Rabindranath Tagore has clearly stated in his book that he does “not believe in an exclusive political interest”. Many people might go on to assume what he is saying is that political nationalism is a parlous form of nationalism when India is concerned. However, this analysis of the above statement can hold as false, simply because some people might not take notice of the word “exclusive” which Rabindranath Tagore has used. The true meaning of the above statement is that he does not believe that nationalism should be entirely based on political interest, especially in India as “our real problem in India is not political; it is social”, in Rabindranath Tagore’s own words. What does he mean by that? He simply means that for political nationalism to flourish a nation must have some requirements, and one of them is racial and cultural unity. Rabindranath Tagore explains that the only reason why politics in the West have dominated Western ideals is because they have a racial unity, that is, almost all the people of the West are of the same race and highly similar cultures, which means that their view of the world which they live in are almost the same.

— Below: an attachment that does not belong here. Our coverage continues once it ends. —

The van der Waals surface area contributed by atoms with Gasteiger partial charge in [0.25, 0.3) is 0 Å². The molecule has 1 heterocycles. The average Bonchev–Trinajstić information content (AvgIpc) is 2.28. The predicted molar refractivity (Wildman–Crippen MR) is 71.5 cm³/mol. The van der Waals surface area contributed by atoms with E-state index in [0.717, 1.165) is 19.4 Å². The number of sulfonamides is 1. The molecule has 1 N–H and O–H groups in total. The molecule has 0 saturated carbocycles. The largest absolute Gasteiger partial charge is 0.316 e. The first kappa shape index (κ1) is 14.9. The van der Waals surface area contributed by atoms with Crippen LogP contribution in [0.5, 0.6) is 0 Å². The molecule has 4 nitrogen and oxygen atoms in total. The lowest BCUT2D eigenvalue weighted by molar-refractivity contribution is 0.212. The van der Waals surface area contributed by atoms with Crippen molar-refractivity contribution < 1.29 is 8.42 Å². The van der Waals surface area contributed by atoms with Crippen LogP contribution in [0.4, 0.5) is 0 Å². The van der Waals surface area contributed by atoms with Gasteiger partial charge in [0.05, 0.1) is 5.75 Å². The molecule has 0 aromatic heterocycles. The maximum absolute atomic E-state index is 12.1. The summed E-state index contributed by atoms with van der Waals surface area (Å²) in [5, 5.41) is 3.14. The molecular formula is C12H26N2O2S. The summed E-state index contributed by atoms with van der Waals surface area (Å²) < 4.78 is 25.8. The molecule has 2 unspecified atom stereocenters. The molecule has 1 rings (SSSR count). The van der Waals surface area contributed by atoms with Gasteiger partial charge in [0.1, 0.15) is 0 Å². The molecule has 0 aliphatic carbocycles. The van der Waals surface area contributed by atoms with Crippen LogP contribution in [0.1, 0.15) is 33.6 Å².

India is one of the few countries in the world that suffers from the “problem” of racial and cultural diversity. The diversity in India is so vast that the people do not hold the same views as the others. Rabindranath Tagore says that political nationalism will not flourish in India due to the vast racial and cultural diversity which this land possesses. With such a wide variety of viewpoints amongst the people, politics would never dominate the Indian ideals and if in any case it is forced onto the people, the country will crumble.
For many centuries now we have tried to solve our problem of racial and cultural diversity. And Rabindranath Tagore’s belief is that the best solution which has been proposed is by the Indian saints like Nanak, Chaitanya, Kabir and others who have always preached one God to all races. The ideas of all these saints, infact, go against the thought of secularism by how it is defined in India today; that this land is open to all religions.